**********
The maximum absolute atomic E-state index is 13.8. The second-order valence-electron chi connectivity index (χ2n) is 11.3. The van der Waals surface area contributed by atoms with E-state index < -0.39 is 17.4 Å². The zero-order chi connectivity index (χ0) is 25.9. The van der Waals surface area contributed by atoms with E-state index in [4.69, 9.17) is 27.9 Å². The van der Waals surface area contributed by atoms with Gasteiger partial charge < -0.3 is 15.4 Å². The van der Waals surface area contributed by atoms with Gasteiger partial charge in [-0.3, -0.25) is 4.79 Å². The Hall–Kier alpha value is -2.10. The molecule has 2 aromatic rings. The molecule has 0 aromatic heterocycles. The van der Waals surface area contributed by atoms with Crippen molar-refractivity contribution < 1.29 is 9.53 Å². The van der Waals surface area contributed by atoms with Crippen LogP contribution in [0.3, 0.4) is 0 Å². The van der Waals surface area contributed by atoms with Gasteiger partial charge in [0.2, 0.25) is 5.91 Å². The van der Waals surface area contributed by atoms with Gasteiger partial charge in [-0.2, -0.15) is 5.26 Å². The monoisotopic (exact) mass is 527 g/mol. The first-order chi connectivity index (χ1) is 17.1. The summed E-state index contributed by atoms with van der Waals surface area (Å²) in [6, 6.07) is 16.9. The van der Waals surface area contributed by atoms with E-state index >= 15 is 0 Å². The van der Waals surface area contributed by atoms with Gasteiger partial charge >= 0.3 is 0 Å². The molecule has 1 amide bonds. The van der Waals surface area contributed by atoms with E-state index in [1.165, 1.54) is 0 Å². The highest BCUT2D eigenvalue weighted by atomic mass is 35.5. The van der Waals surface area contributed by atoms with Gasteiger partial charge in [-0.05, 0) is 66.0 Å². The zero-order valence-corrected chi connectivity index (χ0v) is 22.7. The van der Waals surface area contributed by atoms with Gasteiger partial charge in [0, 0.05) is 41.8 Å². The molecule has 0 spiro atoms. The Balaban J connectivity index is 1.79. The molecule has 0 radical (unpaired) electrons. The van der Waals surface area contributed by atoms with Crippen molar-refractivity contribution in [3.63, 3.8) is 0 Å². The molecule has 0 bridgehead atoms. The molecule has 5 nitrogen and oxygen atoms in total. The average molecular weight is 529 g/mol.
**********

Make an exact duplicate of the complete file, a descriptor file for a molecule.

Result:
The maximum absolute atomic E-state index is 13.8. The second-order valence-electron chi connectivity index (χ2n) is 11.3. The van der Waals surface area contributed by atoms with E-state index < -0.39 is 17.4 Å². The zero-order chi connectivity index (χ0) is 25.9. The van der Waals surface area contributed by atoms with E-state index in [4.69, 9.17) is 27.9 Å². The van der Waals surface area contributed by atoms with Gasteiger partial charge < -0.3 is 15.4 Å². The van der Waals surface area contributed by atoms with Gasteiger partial charge in [-0.3, -0.25) is 4.79 Å². The Hall–Kier alpha value is -2.10. The molecule has 2 aromatic rings. The molecule has 0 aromatic heterocycles. The van der Waals surface area contributed by atoms with Crippen molar-refractivity contribution < 1.29 is 9.53 Å². The van der Waals surface area contributed by atoms with Crippen LogP contribution in [0.3, 0.4) is 0 Å². The van der Waals surface area contributed by atoms with Gasteiger partial charge in [0.2, 0.25) is 5.91 Å². The van der Waals surface area contributed by atoms with Gasteiger partial charge in [-0.2, -0.15) is 5.26 Å². The monoisotopic (exact) mass is 527 g/mol. The first-order chi connectivity index (χ1) is 17.1. The summed E-state index contributed by atoms with van der Waals surface area (Å²) in [6, 6.07) is 16.9. The van der Waals surface area contributed by atoms with E-state index >= 15 is 0 Å². The van der Waals surface area contributed by atoms with Gasteiger partial charge >= 0.3 is 0 Å². The molecule has 1 amide bonds. The van der Waals surface area contributed by atoms with E-state index in [1.165, 1.54) is 0 Å². The highest BCUT2D eigenvalue weighted by atomic mass is 35.5. The van der Waals surface area contributed by atoms with Gasteiger partial charge in [-0.05, 0) is 66.0 Å². The zero-order valence-corrected chi connectivity index (χ0v) is 22.7. The van der Waals surface area contributed by atoms with Gasteiger partial charge in [0, 0.05) is 41.8 Å². The molecule has 0 spiro atoms. The Balaban J connectivity index is 1.79. The molecule has 0 radical (unpaired) electrons. The van der Waals surface area contributed by atoms with Crippen molar-refractivity contribution in [3.63, 3.8) is 0 Å². The molecule has 0 bridgehead atoms. The molecule has 5 nitrogen and oxygen atoms in total. The average molecular weight is 529 g/mol.